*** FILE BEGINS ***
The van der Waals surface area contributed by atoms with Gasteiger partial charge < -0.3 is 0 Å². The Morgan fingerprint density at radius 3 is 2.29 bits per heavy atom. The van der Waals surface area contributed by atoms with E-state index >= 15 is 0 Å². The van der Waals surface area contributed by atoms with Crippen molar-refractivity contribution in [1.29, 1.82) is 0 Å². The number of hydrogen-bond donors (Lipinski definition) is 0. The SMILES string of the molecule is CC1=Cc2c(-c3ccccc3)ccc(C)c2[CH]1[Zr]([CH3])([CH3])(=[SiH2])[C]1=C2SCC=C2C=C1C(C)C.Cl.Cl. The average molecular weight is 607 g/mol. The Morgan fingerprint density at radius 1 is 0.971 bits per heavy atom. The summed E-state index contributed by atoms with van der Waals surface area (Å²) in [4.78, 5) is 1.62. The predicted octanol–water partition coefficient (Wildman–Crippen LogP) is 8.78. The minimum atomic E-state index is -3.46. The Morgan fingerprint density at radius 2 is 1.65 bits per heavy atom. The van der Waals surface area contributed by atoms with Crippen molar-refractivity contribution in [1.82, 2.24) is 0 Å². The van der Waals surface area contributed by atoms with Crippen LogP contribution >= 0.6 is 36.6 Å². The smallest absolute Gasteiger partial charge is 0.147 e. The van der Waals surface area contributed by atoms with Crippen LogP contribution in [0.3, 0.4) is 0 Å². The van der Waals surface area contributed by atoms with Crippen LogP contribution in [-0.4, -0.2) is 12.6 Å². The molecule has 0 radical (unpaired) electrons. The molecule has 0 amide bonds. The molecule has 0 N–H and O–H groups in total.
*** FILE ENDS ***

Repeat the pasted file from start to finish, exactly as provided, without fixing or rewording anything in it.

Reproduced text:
The van der Waals surface area contributed by atoms with Gasteiger partial charge < -0.3 is 0 Å². The Morgan fingerprint density at radius 3 is 2.29 bits per heavy atom. The van der Waals surface area contributed by atoms with E-state index >= 15 is 0 Å². The van der Waals surface area contributed by atoms with Crippen molar-refractivity contribution in [1.29, 1.82) is 0 Å². The number of hydrogen-bond donors (Lipinski definition) is 0. The SMILES string of the molecule is CC1=Cc2c(-c3ccccc3)ccc(C)c2[CH]1[Zr]([CH3])([CH3])(=[SiH2])[C]1=C2SCC=C2C=C1C(C)C.Cl.Cl. The average molecular weight is 607 g/mol. The Morgan fingerprint density at radius 1 is 0.971 bits per heavy atom. The summed E-state index contributed by atoms with van der Waals surface area (Å²) in [4.78, 5) is 1.62. The predicted octanol–water partition coefficient (Wildman–Crippen LogP) is 8.78. The minimum atomic E-state index is -3.46. The Morgan fingerprint density at radius 2 is 1.65 bits per heavy atom. The van der Waals surface area contributed by atoms with Crippen molar-refractivity contribution in [1.82, 2.24) is 0 Å². The van der Waals surface area contributed by atoms with Crippen LogP contribution >= 0.6 is 36.6 Å². The smallest absolute Gasteiger partial charge is 0.147 e. The van der Waals surface area contributed by atoms with Crippen LogP contribution in [0.3, 0.4) is 0 Å². The van der Waals surface area contributed by atoms with Crippen LogP contribution in [-0.4, -0.2) is 12.6 Å². The molecule has 0 radical (unpaired) electrons. The molecule has 0 amide bonds. The molecule has 0 N–H and O–H groups in total.